Ralph Mortimer, died 1276. Edmund Mortimer, 2nd Baron Wigmore (1251-1304) Isabella Mortimer, died 1292. She married (1) John Fitzalan, 7th Earl of Arundel, (2) Robert de Hastings Margaret Mortimer, died 1297. She married Robert de Vere, 6th Earl of Oxford Roger Mortimer of Chirk, died 1326. Geoffrey Mortimer, a knight William Mortimer, a knight Their eldest son, Ralph, was a famed knight but died in youth. The second son, Edmund, was recalled from Oxford University and made heir. Roger Mortimer died in 1282, and was buried at Wigmore Abbey, where his tombstone reads:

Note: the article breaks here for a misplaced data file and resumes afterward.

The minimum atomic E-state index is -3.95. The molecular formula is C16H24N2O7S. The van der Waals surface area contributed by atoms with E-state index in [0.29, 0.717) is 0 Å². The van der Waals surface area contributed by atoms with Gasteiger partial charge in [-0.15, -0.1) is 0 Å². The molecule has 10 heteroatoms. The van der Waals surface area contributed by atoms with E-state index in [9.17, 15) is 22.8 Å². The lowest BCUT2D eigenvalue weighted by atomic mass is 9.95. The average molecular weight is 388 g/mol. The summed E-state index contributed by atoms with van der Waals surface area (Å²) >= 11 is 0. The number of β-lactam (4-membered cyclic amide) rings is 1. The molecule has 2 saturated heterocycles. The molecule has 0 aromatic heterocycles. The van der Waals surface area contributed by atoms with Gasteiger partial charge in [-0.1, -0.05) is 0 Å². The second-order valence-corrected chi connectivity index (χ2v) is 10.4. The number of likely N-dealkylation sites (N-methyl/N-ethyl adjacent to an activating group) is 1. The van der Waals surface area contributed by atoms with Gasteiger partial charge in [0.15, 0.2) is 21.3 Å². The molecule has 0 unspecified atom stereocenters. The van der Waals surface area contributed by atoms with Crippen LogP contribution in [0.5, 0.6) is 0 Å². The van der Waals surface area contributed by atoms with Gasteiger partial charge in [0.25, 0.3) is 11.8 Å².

"Here lies buried, glittering with praise, Roger the pure, Roger Mortimer the second, called Lord of Wigmore by those who held him dear. While he lived all Wales feared his power, and given as a gift to him all Wales remained his. It knew his campaigns, he subjected it to torment." [edit] Sources -------------------- ROGER DE MORTIMER, son and heir, a minor at his father's death, is said to have been born at his father's castle of Cwmaron. He had livery of his inheritance 26 February 1246/7; and at Whitsuntide 1253 was made a knight by the King at Winchester. He was serving in Gascony in 1253, and 1254, and from 1255 to 1264 was chiefly occupied with his duties on the March, opposing the successes of his cousin Llewelyn ap Griffith, who was gradmaclly uniting all the Welsh chieftains under his leadership. In the disputes between the King and the Barons in 1258, Mortimer at first took the Barons' side, and was one of the twelve chosen by them to act with twelve chosen by the King, and one of the twenty-four appointed to treat about an aid for the King. In October 1258 he attested the King's proclamation for the observance of the Provisions of Oxford, and in Apr. 1259 was sworn of the King's Council. The "Provisions" drawn up by the Barons in that year directed that Roger de Mortimer and Philip Basset should accompany the justiciar. On 11 June of that year he was appointed one of the commissioners to demand satisfaction from Llewelyn for breaches of the truce, which on 25 June was prolonged for one year. He was present at the confirmation of the treaty with France, 21 July 1259. On 19 May 1260 the Council of Magnates appointed him constable of Hereford Castle. On 17 July following he arrived in London to attend a Council, and on that day Llewelyn's men took Builth Castle, of which Mortimer had custody for Prince Edward. In December 1260 he had a licence to take game and to fish along the Thames and its tributaries. In December 1261 he was commanded to send his seal, if he were unable to come in person, to have it affixed to the writing made of peace between the King and the Barons. The whole of the years 1262 and 1263 he spent in fighting Llewelyn with varying success. On 3 December 1263 he was one of the armed nobles with the King when Henry demanded, and was refused, entry to Dover Castle; and in January following attested, on the King's side, the submission of the quarrel between Henry and the Barons to Louis, King of France. On 6 April 1264 he was with the King at the taking of Northampton, and captured a number of prisoners; and in May was with the King at Lewes, but fled from the field to Pevensey. He and others who had fled were allowed to return home, giving hostages that they would come to Parliament, when summoned, and stand trial by their peers. Mortimer and the other Lords Marchers did not attend Montfort's "Parliament" at Midsummer 1264, but were constrained to make peace with him in August. In September Mortimer, as constable of Cardigan, was ordered to give up the castle to Guy de Brien, Montfort's nominee. The Marchers again broke the truce, but before Christmas Montfort and Llewelyn finally reduced them to submission. Soon afterwards Roger and the others were banished to Ireland for a year, but did not go; and in December he had safe conduct to see the King and Prince Edward, who was at Kenilworth. In June 1265 he was among the "rebels holding certain towns and castles throughout the land, and raising new wars." Later in the same month he contrived the plan, and furnished the swift horse, by means of which Prince Edward escaped from Hereford Castle and came to Wigmore, where he and Roger de Clifford rode out to meet him and drove off his pursuers. At Evesham, on 4 August 1265, Mortimer commanded the rearguard; and after Montfort's death his head was sent to Mortimer's wife at Wigmore. Mortimer was liberally rewarded, receiving, among other grants, the "county and honour" of Oxford with lands forfeited by Robert de Vere. In September 1265 he was at the Parliament at Winchester. From Easter 1266 to Michaelmas 1267 he was sheriff of Hereford. On 4 May 1266 he, with Edmund the King's son, and others, was given power to repress the King's enemies; but on 15 May he was heavily defeated by the Welsh at Brecknock, escaping only with difficulty. He took part in the siege of Kenilworth in June 1266. In February 1266/7 he quarrelled with Gloucester over the treatment of the "disinherited," whom Gloucester favoured. He was present at the Council at Westminster, 12 February 1269/70. Shortly before Prince Edward sailed for the Holy Land, in August 1270, he was made one of the trustees for the Prince's estates during his absence on the Crusade. On 12 September 1271 he was summoned to "Parliament" at Westminster. In December 1272 he put down a threatened rising in the North, and the following February was sent to Chester to inquire into complaints against Reynold de Grey, justice there. In 1274 and 1275 he sat as a justice. He was one of the magnates having large interests in Ireland present in Parliament at Westminster, 19 May 1275, who granted the same export duties on wool and hides in their ports in Ireland as had been granted by the lords in England. In October following he was chief assessor of a subsidy in Salop and Staffs. On 12 November 1276 he was one of the magnates at Westminster who gave judgment against Llewelyn; four days later was appointed "captain" of Salop and cos. Stafford and Hereford and the Marches against the Welsh prince. In 1279 he held a splendid tournament at Kenilworth. On 27 October 1282 the King ordered, "as a special favour which has never been granted before," that if Roger should die during his present illness, the executors of his will should not be impeded by reason of his debts to the Exchequer. He married, in 1247, Maud, eldest daughter and coheir of William DE BRAOSE, by Eve, sister and coheir of Walter (MARSHAL), EARL OF PEMBROKE, Marshal of England, daughter of William, 4th Earl of Pembroke, Marshal of England. He died shortly before 30 October 1282, at Kingsland, co. Hereford, and was buried at Wigmore, being aged about 50, and in harness to the end. His widow Maud had various instructions during the Welsh wars, as had other barons of the March. In 1292 she had protection, as staying in Cymru on the King's service. She died shortly before 23 March 1300/ 1, when the writ to the escheator issued. [Complete Peerage IX:276-81, XIV:488] ________________________